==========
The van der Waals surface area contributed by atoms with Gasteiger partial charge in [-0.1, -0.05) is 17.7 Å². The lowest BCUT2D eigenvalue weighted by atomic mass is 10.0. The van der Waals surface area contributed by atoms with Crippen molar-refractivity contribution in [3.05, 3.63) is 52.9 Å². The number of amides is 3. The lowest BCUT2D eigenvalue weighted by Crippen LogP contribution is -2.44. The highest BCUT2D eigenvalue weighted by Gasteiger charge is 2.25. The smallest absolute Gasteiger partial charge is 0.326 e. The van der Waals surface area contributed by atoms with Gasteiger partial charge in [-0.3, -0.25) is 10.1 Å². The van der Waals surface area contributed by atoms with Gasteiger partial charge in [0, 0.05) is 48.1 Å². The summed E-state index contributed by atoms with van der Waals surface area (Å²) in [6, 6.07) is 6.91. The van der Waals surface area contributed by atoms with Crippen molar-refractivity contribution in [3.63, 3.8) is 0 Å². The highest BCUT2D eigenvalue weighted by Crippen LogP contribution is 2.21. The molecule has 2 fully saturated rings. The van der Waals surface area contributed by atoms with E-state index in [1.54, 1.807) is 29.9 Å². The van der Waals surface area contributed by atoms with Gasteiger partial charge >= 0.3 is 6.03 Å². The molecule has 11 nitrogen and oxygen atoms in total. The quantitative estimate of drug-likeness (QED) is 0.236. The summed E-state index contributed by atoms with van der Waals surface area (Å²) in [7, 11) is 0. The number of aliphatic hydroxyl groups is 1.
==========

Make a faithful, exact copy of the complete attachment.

The van der Waals surface area contributed by atoms with Gasteiger partial charge in [-0.1, -0.05) is 17.7 Å². The lowest BCUT2D eigenvalue weighted by atomic mass is 10.0. The van der Waals surface area contributed by atoms with Crippen molar-refractivity contribution in [3.05, 3.63) is 52.9 Å². The number of amides is 3. The lowest BCUT2D eigenvalue weighted by Crippen LogP contribution is -2.44. The highest BCUT2D eigenvalue weighted by Gasteiger charge is 2.25. The smallest absolute Gasteiger partial charge is 0.326 e. The van der Waals surface area contributed by atoms with Gasteiger partial charge in [-0.3, -0.25) is 10.1 Å². The van der Waals surface area contributed by atoms with Gasteiger partial charge in [0, 0.05) is 48.1 Å². The summed E-state index contributed by atoms with van der Waals surface area (Å²) in [6, 6.07) is 6.91. The van der Waals surface area contributed by atoms with Crippen molar-refractivity contribution in [3.63, 3.8) is 0 Å². The highest BCUT2D eigenvalue weighted by Crippen LogP contribution is 2.21. The molecule has 2 fully saturated rings. The van der Waals surface area contributed by atoms with E-state index in [1.54, 1.807) is 29.9 Å². The van der Waals surface area contributed by atoms with Gasteiger partial charge >= 0.3 is 6.03 Å². The molecule has 11 nitrogen and oxygen atoms in total. The quantitative estimate of drug-likeness (QED) is 0.236. The summed E-state index contributed by atoms with van der Waals surface area (Å²) in [7, 11) is 0. The number of aliphatic hydroxyl groups is 1.